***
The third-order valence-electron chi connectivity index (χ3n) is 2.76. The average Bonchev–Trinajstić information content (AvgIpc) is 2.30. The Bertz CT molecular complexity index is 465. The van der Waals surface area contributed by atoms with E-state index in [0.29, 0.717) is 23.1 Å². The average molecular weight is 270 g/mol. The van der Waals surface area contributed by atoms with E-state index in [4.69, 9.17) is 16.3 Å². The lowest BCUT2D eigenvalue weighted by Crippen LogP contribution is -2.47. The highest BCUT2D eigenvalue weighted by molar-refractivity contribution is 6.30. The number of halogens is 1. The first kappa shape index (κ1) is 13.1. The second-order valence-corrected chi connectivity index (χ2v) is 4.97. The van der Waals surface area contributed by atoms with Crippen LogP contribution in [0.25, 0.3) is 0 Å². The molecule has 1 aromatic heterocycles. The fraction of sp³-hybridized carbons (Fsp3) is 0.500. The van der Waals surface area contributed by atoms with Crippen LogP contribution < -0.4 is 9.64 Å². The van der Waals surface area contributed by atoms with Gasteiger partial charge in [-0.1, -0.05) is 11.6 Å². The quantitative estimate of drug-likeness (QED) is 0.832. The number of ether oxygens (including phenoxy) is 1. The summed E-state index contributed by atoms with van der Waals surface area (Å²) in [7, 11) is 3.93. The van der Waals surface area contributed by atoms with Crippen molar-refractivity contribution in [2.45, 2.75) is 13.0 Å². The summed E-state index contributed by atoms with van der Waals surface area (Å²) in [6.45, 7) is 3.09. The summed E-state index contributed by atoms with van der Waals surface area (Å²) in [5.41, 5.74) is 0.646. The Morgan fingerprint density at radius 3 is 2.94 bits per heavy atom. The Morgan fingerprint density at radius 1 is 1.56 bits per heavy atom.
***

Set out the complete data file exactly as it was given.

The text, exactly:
The third-order valence-electron chi connectivity index (χ3n) is 2.76. The average Bonchev–Trinajstić information content (AvgIpc) is 2.30. The Bertz CT molecular complexity index is 465. The van der Waals surface area contributed by atoms with E-state index in [0.29, 0.717) is 23.1 Å². The average molecular weight is 270 g/mol. The van der Waals surface area contributed by atoms with E-state index in [4.69, 9.17) is 16.3 Å². The lowest BCUT2D eigenvalue weighted by Crippen LogP contribution is -2.47. The highest BCUT2D eigenvalue weighted by molar-refractivity contribution is 6.30. The number of halogens is 1. The first kappa shape index (κ1) is 13.1. The second-order valence-corrected chi connectivity index (χ2v) is 4.97. The van der Waals surface area contributed by atoms with Crippen LogP contribution in [0.25, 0.3) is 0 Å². The molecule has 1 aromatic heterocycles. The fraction of sp³-hybridized carbons (Fsp3) is 0.500. The van der Waals surface area contributed by atoms with Crippen LogP contribution < -0.4 is 9.64 Å². The van der Waals surface area contributed by atoms with Gasteiger partial charge in [-0.1, -0.05) is 11.6 Å². The quantitative estimate of drug-likeness (QED) is 0.832. The number of ether oxygens (including phenoxy) is 1. The summed E-state index contributed by atoms with van der Waals surface area (Å²) in [7, 11) is 3.93. The van der Waals surface area contributed by atoms with Crippen molar-refractivity contribution in [2.45, 2.75) is 13.0 Å². The summed E-state index contributed by atoms with van der Waals surface area (Å²) in [6.45, 7) is 3.09. The summed E-state index contributed by atoms with van der Waals surface area (Å²) in [5.41, 5.74) is 0.646. The Morgan fingerprint density at radius 3 is 2.94 bits per heavy atom. The Morgan fingerprint density at radius 1 is 1.56 bits per heavy atom.